Chestnuts are the large edible seeds of the sweet chestnut tree. They are in a prickly case called a burr, which splits open when ripe in the autumn. They have been cultivated in the Mediterranean for at least 3,000 years, in China for more than 2,000 years and in Japan since the 11th century. Trees producing sweet edible chestnuts were common in North America until the early 20th century, when a blight killed almost all of them. Today, recovery programs are responsible for some small harvests, but most of the chestnuts sold in Canada come from Europe or Korea.
How to choose a good chestnut
From October to December, look for fresh chestnuts that are hard, shiny, unblemished, heavy for their size and do not rattle when shaken. Because they are highly perishable, refrigerate chestnuts in perforated plastic bags for up to one week. For longer storage, freeze in airtight container for up to one month. Discard any with mould inside.
Cooking with chestnuts
Chestnuts have to be peeled and cooked before using. They can be roasted in their shells, candied (marrons glacé), boiled, braised or puréed. Their sweet nutty flavour combines well with game, poultry, starchy vegetables, mushrooms, chocolate, whipped cream or vanilla.
How to prepare fresh chestnuts for cooking
Cut an X on the flat side of each chestnut. In saucepan of boiling water, cook chestnuts, 4 at a time, until points of cut curl, about 2 minutes; drain. With knife, pull off skins. In saucepan, cover peeled chestnuts with water and bring to boil; cook over medium heat until tender, about 5 minutes.
Roasting fresh chestnuts: Cut an X on the flat side of each chestnut. Place in heavy skillet with dash of oil or in chestnut pan (long-handled skillet with perforated bottom); cook over open fire, or in pan over medium heat or in 425°F (220°C) oven until shells curl back, nut is soft and inner brown skin can be easily removed, up to 15 minutes. Traditionally, these fully-cooked chestnuts are eaten from the shells while still hot.
Page 1 of 3 -- Decide whether fresh, dried, canned or pureed chestnuts are best for your cooking needs with chestnut shopping tips on page 2
Choosing chestnuts at the store: Fresh chestnuts have the best flavour and texture, but if you don’t have a kitchen brigade at your disposal, peeling them is time consuming. Look for these alternatives at grocery and specialty stores.
Dried chestnuts are the least expensive and most like fresh chestnuts in flavour and texture. Look for them in Italian and Chinese grocery stores all year round. To prepare: In bowl, soak 2 cups (500 mL) chestnuts in 6 cups (1.5 L) boiling water for at least 2 hours or overnight; drain. In saucepan, cover chestnuts with water and bring to boil; cook over medium heat until tender, about 15 minutes. Drain and they are ready to use in recipe.
Vacuum-packed chestnuts are softer than fresh but are ready to use interchangeably with prepared fresh or dried ones. Though more expensive than ready-to-use canned, their taste is superior. If you are chopping them for a recipe, look for less expensive chestnut pieces.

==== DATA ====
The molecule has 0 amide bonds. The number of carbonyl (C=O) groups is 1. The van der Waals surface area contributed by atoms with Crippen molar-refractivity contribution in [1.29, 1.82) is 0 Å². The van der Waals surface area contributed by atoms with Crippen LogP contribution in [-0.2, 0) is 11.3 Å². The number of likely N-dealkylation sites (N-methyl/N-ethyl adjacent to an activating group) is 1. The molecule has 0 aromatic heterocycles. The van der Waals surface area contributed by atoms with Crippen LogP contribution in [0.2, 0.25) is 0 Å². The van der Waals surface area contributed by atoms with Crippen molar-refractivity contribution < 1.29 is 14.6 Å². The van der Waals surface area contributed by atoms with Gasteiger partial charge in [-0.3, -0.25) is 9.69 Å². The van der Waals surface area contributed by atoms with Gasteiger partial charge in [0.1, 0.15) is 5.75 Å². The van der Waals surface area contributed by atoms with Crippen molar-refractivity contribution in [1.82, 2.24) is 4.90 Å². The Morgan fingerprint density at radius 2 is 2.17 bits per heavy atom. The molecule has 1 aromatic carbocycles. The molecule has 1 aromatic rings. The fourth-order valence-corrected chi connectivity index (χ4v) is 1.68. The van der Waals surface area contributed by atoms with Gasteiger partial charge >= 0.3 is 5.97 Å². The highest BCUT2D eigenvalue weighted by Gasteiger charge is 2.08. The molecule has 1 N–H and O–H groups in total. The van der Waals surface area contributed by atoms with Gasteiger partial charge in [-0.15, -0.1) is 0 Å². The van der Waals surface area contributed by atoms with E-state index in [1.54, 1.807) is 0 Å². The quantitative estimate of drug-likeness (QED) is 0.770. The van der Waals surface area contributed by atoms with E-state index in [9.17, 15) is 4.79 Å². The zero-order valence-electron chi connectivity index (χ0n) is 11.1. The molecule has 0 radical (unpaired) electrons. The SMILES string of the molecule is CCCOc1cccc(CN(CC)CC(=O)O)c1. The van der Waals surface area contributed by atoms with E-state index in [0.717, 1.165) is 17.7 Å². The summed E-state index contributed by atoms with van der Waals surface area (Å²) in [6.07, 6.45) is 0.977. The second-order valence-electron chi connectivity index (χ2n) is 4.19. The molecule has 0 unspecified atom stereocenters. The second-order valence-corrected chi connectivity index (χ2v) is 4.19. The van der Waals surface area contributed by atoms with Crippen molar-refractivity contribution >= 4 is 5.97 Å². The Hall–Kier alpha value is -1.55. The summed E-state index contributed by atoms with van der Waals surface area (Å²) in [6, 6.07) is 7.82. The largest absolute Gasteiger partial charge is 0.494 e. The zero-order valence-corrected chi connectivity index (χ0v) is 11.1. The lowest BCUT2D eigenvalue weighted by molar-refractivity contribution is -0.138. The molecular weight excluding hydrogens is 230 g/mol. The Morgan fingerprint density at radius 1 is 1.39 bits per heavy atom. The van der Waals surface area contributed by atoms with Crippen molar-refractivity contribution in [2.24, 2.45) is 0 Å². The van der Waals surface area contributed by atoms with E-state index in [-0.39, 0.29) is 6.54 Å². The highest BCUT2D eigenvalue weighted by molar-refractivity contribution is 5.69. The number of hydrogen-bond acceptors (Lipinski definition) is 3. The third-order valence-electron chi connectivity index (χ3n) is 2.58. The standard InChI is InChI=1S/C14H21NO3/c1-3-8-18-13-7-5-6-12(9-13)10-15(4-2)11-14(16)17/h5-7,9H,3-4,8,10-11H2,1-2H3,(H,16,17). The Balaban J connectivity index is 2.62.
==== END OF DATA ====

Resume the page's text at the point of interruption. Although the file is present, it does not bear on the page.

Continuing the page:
Canned chestnuts are cooked and ready to use interchangeably with prepared fresh, dried and vacuum-packed ones. Rinse and drain well before using. Some are packed in syrup for use in desserts, so check labels.
Puréed chestnuts and chestnut spreads are available sweetened and unsweetened in the baking aisle during the holiday season. To make your own: In saucepan, cover peeled prepared fresh or dried chestnuts with boiling water; reduce heat, cover and simmer until tender, 30 to 45 minutes. Drain, reserving cooking liquid. In food processor, purée hot chestnuts until smooth, thinning with reserved liquid if desired.
For savoury purée, substitute chicken stock for water and flavour cooking liquid with celery stalk and pinch of salt. To serve, stir in a little butter and season with salt and pepper to taste.
For sweet purée, substitute milk for water and flavour cooking liquid with a touch of vanilla.
Page 2 of 3 -- Find equivalent measures for different types of preserved chestnuts on page 3
1 lb (500 g) shelled peeled = 2%u02D9 cups (625 mL)
1 cup (250 mL) dried = 2 cups (500 mL) reconstituted
1 can (10 oz/300 g) in water, drained = 1 cup (250 mL)
1 pkg (200 g) vacuum-packed = 1œ cups (300 mL)
1 jar (210 g) vacuum-packed = 1œ cups (300 mL)
1 can (8 oz/250 g) spread or purée = 1 cup (250 mL)
Conkers - the playful chestnut cousin
A conker is the seed of the horse chestnut tree – not the sweet edible chestnut tree. Though eaten by animals, horse chestnuts are semi-poisonous and not for human consumption. In fact, they are best tied to a shoelace for a rousing game of conkers (or kingers), which is smashing and destroying an opponent’s nut with your own conker.
Click here for 10 chestnut recipes - from appetizers and main courses to liquors and creamy desserts!
Canada's 9 most common food allergies
Page 3 of 3